Have you ever thought about setting up a home server?
Of course, this isn’t necessarily the easiest process in the world (depending on the type of hardware you’re using), but it’s a fun way to use older hardware or further develop your computer skills.
And besides, if you’re building your own server, there are some cool things you can do with it. If you’re thinking about setting up a personal server of any kind, keep reading to learn more about the benefits.
1. Create a server, control your data
We know what you’re thinking — why do you need a home server when you can just use a service like Google Drive or Dropbox?
The most important difference between home servers and third-party cloud services is data control.
Contrary to some beliefs, Google Drive et al. not own the data you upload to the cloud. However, the companies retain the license to reproduce, modify and create derivative works from your files.
Here’s the relevant snippet from the Google Drive Terms of Service:
You retain ownership of any intellectual property rights you own in this content. In short, what belongs to you remains yours.
When you upload, post, save, send or receive content on or through Google Drive, you grant Google a worldwide license on the use, placement, storage, reproduction, modification, creation of derivative works (for example, produced as a result of translations, adaptations or other changes). we make your content work better with our services), communicate, publish, publicly present, publicly display and distribute such content.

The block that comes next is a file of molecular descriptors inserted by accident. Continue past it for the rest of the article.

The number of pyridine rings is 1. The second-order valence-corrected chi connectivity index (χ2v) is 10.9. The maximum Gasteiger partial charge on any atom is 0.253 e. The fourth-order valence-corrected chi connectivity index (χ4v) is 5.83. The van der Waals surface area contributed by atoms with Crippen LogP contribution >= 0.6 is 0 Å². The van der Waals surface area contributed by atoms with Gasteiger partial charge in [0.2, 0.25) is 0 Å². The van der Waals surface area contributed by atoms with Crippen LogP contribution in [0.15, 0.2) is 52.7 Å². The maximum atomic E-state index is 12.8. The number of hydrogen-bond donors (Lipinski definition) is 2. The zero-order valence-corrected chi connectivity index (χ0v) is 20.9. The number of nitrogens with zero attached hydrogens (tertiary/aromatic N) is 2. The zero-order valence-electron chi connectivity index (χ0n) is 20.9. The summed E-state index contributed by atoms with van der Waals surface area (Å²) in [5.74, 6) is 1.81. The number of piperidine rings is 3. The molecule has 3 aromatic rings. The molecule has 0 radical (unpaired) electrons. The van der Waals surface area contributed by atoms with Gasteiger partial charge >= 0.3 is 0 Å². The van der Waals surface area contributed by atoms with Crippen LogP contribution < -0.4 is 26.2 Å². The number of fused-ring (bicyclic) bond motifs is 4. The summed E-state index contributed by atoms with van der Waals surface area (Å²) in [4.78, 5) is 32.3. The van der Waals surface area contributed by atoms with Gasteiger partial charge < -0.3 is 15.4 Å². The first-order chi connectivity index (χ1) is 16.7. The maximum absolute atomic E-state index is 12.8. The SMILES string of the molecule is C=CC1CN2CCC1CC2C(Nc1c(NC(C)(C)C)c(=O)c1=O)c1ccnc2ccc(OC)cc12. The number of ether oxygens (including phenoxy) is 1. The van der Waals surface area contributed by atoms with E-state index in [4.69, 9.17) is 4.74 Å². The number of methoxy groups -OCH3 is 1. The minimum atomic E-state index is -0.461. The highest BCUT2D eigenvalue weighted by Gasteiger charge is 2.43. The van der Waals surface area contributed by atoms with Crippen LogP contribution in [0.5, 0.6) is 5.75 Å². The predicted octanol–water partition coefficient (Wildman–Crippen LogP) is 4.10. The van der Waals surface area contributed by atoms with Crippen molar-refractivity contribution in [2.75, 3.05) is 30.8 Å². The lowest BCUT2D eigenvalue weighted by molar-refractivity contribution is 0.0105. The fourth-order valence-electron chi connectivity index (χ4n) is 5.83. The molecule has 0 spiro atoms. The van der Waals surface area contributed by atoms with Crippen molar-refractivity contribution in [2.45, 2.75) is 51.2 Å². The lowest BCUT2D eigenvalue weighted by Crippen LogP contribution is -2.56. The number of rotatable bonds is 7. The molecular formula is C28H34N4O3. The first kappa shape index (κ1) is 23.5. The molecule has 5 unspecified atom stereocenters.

Cloud providers may also share your data with domain administrators, legal entities and affiliates. Once again, you will find a disclaimer in this regard in the companies’ privacy policies.
If you build your own server, you can still enjoy the benefits of file storage on the go without worrying about your privacy and security.
2. Installing a home server is inexpensive
This is a bit subjective.
If you were so inclined, you could spend several thousand dollars on market-leading hardware to build your own server. And after the initial costs, the ongoing energy costs for all units and refrigeration equipment will be significant.
In fact, anyone can create a home server using nothing more than an old laptop or a cheap kit like a Raspberry Pi.
Of course, the trade-off when using old or cheap hardware is performance . Companies like Google and Microsoft host their cloud services on servers that can process billions of requests every day.